Understanding stress eating

More and more of my patients come to me with signs of stress eating.  When you feel stressed, in the short-term, corticotropin-releasing hormone is released from the hypothalamus, the part of the brain responsible for hunger, and suppresses appetite.

The adrenals are also sent a message to pump out lots of adrenaline and cortisol levels rise, putting the body in flight or flight mode. So initially stress can cause appetite to disappear. Adrenaline levels should normalise when the stressful episode has passed, while cortisol levels remain slightly higher, increasing your appetite and making your body want to refuel after the exertion of experiencing stress.


This is the normal built-in human reaction.  However, if the stressful state persists and becomes chronic, a very different kind of reaction starts to occur. Cortisol levels can highly effective health remain elevated and we are stuck in fight or flight mode. In this condition, people usually start craving the foods that the body think will be useful to refuel after stressful activity–sugar and fat.

If these foods are then eaten, a signal is sent back to the hypothalamus to dampen the stress response and any related emotions, such as anxiety or low mood. Eating becomes a way of managing anxiety, often leads to overeating, and leads to the body associating consumption with feelings of calm.

When I see people who are in this stressed state, they are usually gaining fat around the middle: the body deposits it there to be close to the liver for easy conversion back to energy if necessary. Fat around the middle–or being ‘apple shaped”–is a risk factor for cardiovascular disease, some cancers and type II diabetes.

Constant stress eating and chronic stress causes insulin levels to vacillate wildly. The body’s cells eventually lose sensitivity to insulin and more insulin is pumped out, which can cause blood sugar surges and lows, and eventually may lead to insulin resistance.  Elevated insulin levels lead to increased androgens and triglycerides while HDL cholesterol levels decrease. These are prime risk factors of metabolic syndrome, cardiovascular disease, and other chronic diseases such as cancer.

Tools to combat stress-eating

Keep go-to sugary and fatty foods out of the house: If you have kids, then they don’t have to feel deprived, just look for healthier options. For example, instead of pastries, sugary desserts and biscuits, choose low GL fruits and a handful of nuts alongside, yogurt with fruit or healthier fruit and nut bars containing low levels of natural sugars rather than refined sugar.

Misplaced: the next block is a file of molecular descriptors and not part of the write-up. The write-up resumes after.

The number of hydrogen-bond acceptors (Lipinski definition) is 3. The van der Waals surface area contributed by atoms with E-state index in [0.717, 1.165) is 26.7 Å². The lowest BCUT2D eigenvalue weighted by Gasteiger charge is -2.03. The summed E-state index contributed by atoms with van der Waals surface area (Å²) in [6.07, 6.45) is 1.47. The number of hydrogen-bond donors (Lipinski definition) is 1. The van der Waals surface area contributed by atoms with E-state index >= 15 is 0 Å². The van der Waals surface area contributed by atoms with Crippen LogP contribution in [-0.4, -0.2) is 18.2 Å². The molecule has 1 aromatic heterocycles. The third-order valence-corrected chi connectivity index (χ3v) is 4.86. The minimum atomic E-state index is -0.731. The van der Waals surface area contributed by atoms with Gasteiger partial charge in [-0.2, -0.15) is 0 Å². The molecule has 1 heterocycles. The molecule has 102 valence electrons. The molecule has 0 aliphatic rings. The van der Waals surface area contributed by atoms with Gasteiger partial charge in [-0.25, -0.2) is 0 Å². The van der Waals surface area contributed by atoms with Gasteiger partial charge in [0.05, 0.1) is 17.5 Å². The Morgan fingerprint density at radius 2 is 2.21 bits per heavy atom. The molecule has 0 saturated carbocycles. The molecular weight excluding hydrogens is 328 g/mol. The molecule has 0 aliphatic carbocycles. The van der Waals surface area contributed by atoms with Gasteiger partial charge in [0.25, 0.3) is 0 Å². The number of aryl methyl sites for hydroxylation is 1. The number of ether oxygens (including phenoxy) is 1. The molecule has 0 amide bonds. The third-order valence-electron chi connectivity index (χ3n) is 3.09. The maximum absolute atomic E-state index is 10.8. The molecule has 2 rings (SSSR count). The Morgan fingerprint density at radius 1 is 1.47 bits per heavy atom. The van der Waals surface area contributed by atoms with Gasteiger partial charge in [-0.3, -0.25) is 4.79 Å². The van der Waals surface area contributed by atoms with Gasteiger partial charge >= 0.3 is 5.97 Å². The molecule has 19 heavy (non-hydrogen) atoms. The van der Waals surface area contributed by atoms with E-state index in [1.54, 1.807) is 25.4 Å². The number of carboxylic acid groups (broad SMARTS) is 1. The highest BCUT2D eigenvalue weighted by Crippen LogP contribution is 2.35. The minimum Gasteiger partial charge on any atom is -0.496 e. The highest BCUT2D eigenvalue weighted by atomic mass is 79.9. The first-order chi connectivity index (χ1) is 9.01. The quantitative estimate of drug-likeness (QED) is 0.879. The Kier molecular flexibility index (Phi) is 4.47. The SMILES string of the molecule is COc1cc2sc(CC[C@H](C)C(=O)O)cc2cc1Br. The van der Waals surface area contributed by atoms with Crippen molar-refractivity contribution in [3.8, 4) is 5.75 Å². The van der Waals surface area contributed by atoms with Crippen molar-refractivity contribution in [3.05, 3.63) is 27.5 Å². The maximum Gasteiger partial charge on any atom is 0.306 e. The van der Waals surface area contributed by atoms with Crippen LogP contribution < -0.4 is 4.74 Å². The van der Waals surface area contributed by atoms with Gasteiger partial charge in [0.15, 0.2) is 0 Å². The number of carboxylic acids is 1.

Following a low GL anti-inflammatory diet and balancing blood sugar helps to blunt stress response and reduce cravings. Combine carbohydrate with protein or fat to slow down sugar release.

Herbal medicine maybe useful: in particular nervines (passiflora, camomile, vervain), adaptogens (ashwaghanda, shatavari, bacopa, oat straw), liver herbs (artichoke, berberis, burdock, dandelion) and herbs which help to balance blood sugar (gymnema, goats rue, fenugreek, Siberian ginseng, cinnamon and Korean ginseng). See a herbalist to get a good blend made up.

Low-intensity exercise such as yoga, pilates and walking is better than high impact choices (running, high intensity cardio), which the body perceives to be stressful, raising cortisol levels further.

stress eating and the reward system

 Think of something else you could do when you feel the urge to stress eat: What do you love to do? It could be reading, knitting, going for a walk, meditation, seeing a friend. Make a list of things you could try instead. Immersing yourself another activity can help reduce emotional overeating.

 Social support: people often find their stress resilience is better if they have a good support network around them. Can you talk to your friends or family? If not, seek out a counsellor or a coach.

 Sleep hygiene: Be sure you eat at least 2 hours before you go to bed. Never eat refined carbohydrates or other sugar snacks at night. Keep electrical devices (laptops etc) and work out of the bedroom, hide your smartphone so the bright light isn’t visible, shut the curtains properly, stop using the computer at least one hour before bed.

Unplugging allows for the natural progression from sundown to the darkness afterwards, which triggers the release of melatonin. Melatonin is a hormone secreted by the pineal gland in the brain, and functions to help regulate the body’s circadian rhythm.

Cortisol works in tandem with melatonin, a potent antioxidant in the body, which is why chronically stressed people often experience sleep issues. I never recommend anyone take synthetic melatonin supplements, however. Montmorency cherry juice is very high in natural melatonin, and 30m before bed can help to regulate sleep patterns.

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